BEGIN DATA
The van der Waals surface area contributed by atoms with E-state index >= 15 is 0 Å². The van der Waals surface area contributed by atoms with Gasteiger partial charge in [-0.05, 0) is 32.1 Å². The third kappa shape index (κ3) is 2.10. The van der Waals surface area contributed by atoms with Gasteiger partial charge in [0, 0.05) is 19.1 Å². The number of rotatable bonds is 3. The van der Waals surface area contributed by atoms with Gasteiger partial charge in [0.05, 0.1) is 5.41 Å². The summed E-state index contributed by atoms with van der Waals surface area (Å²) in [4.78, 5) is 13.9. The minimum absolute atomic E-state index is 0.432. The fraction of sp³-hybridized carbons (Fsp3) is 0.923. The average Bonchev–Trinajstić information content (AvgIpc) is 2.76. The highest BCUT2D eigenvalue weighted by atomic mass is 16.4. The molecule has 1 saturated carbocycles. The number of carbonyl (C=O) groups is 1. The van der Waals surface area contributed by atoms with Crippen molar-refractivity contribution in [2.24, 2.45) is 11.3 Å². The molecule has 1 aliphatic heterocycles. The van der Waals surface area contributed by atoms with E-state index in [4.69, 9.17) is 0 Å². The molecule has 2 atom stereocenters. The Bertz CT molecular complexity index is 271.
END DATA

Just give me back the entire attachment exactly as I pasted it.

The van der Waals surface area contributed by atoms with E-state index >= 15 is 0 Å². The van der Waals surface area contributed by atoms with Gasteiger partial charge in [-0.05, 0) is 32.1 Å². The third kappa shape index (κ3) is 2.10. The van der Waals surface area contributed by atoms with Gasteiger partial charge in [0, 0.05) is 19.1 Å². The number of rotatable bonds is 3. The van der Waals surface area contributed by atoms with Gasteiger partial charge in [0.05, 0.1) is 5.41 Å². The summed E-state index contributed by atoms with van der Waals surface area (Å²) in [4.78, 5) is 13.9. The minimum absolute atomic E-state index is 0.432. The fraction of sp³-hybridized carbons (Fsp3) is 0.923. The average Bonchev–Trinajstić information content (AvgIpc) is 2.76. The highest BCUT2D eigenvalue weighted by atomic mass is 16.4. The molecule has 1 saturated carbocycles. The number of carbonyl (C=O) groups is 1. The van der Waals surface area contributed by atoms with Crippen molar-refractivity contribution in [2.24, 2.45) is 11.3 Å². The molecule has 1 aliphatic heterocycles. The van der Waals surface area contributed by atoms with E-state index in [4.69, 9.17) is 0 Å². The molecule has 2 atom stereocenters. The Bertz CT molecular complexity index is 271.